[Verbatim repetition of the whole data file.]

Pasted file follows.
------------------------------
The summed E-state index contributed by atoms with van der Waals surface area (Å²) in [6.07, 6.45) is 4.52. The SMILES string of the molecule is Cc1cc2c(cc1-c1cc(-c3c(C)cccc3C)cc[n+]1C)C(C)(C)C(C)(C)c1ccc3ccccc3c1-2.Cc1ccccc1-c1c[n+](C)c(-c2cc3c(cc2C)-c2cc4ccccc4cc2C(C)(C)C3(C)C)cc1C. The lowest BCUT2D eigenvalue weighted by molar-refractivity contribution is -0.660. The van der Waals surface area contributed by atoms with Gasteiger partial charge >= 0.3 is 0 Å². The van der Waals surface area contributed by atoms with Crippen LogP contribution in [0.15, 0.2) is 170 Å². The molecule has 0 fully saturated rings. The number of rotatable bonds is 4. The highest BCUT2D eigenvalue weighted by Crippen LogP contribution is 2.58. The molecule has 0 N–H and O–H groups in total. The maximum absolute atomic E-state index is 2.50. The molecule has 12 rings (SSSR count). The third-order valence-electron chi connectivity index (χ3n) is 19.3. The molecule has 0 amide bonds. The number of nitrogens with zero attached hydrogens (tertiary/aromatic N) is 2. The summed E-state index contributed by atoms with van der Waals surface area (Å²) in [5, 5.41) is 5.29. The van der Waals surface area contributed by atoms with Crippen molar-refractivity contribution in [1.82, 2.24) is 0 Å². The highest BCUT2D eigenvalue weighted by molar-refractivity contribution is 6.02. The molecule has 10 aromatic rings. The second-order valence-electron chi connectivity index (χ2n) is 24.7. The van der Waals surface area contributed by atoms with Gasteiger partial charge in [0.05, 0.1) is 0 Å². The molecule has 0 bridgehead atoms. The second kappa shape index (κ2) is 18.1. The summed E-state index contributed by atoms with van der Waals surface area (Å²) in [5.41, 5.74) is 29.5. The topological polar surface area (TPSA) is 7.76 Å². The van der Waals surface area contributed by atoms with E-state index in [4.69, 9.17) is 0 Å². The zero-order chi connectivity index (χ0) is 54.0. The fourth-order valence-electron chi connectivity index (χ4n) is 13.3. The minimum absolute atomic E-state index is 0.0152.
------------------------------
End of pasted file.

The summed E-state index contributed by atoms with van der Waals surface area (Å²) in [6.07, 6.45) is 4.52. The SMILES string of the molecule is Cc1cc2c(cc1-c1cc(-c3c(C)cccc3C)cc[n+]1C)C(C)(C)C(C)(C)c1ccc3ccccc3c1-2.Cc1ccccc1-c1c[n+](C)c(-c2cc3c(cc2C)-c2cc4ccccc4cc2C(C)(C)C3(C)C)cc1C. The lowest BCUT2D eigenvalue weighted by molar-refractivity contribution is -0.660. The van der Waals surface area contributed by atoms with Gasteiger partial charge >= 0.3 is 0 Å². The van der Waals surface area contributed by atoms with Crippen LogP contribution in [0.15, 0.2) is 170 Å². The molecule has 0 fully saturated rings. The number of rotatable bonds is 4. The highest BCUT2D eigenvalue weighted by Crippen LogP contribution is 2.58. The molecule has 0 N–H and O–H groups in total. The maximum absolute atomic E-state index is 2.50. The molecule has 12 rings (SSSR count). The third-order valence-electron chi connectivity index (χ3n) is 19.3. The molecule has 0 amide bonds. The number of nitrogens with zero attached hydrogens (tertiary/aromatic N) is 2. The summed E-state index contributed by atoms with van der Waals surface area (Å²) in [5, 5.41) is 5.29. The van der Waals surface area contributed by atoms with Crippen molar-refractivity contribution in [1.82, 2.24) is 0 Å². The highest BCUT2D eigenvalue weighted by molar-refractivity contribution is 6.02. The molecule has 10 aromatic rings. The second-order valence-electron chi connectivity index (χ2n) is 24.7. The van der Waals surface area contributed by atoms with Gasteiger partial charge in [0.05, 0.1) is 0 Å². The molecule has 0 bridgehead atoms. The second kappa shape index (κ2) is 18.1. The summed E-state index contributed by atoms with van der Waals surface area (Å²) in [5.41, 5.74) is 29.5. The topological polar surface area (TPSA) is 7.76 Å². The van der Waals surface area contributed by atoms with E-state index in [4.69, 9.17) is 0 Å². The zero-order chi connectivity index (χ0) is 54.0. The fourth-order valence-electron chi connectivity index (χ4n) is 13.3. The minimum absolute atomic E-state index is 0.0152.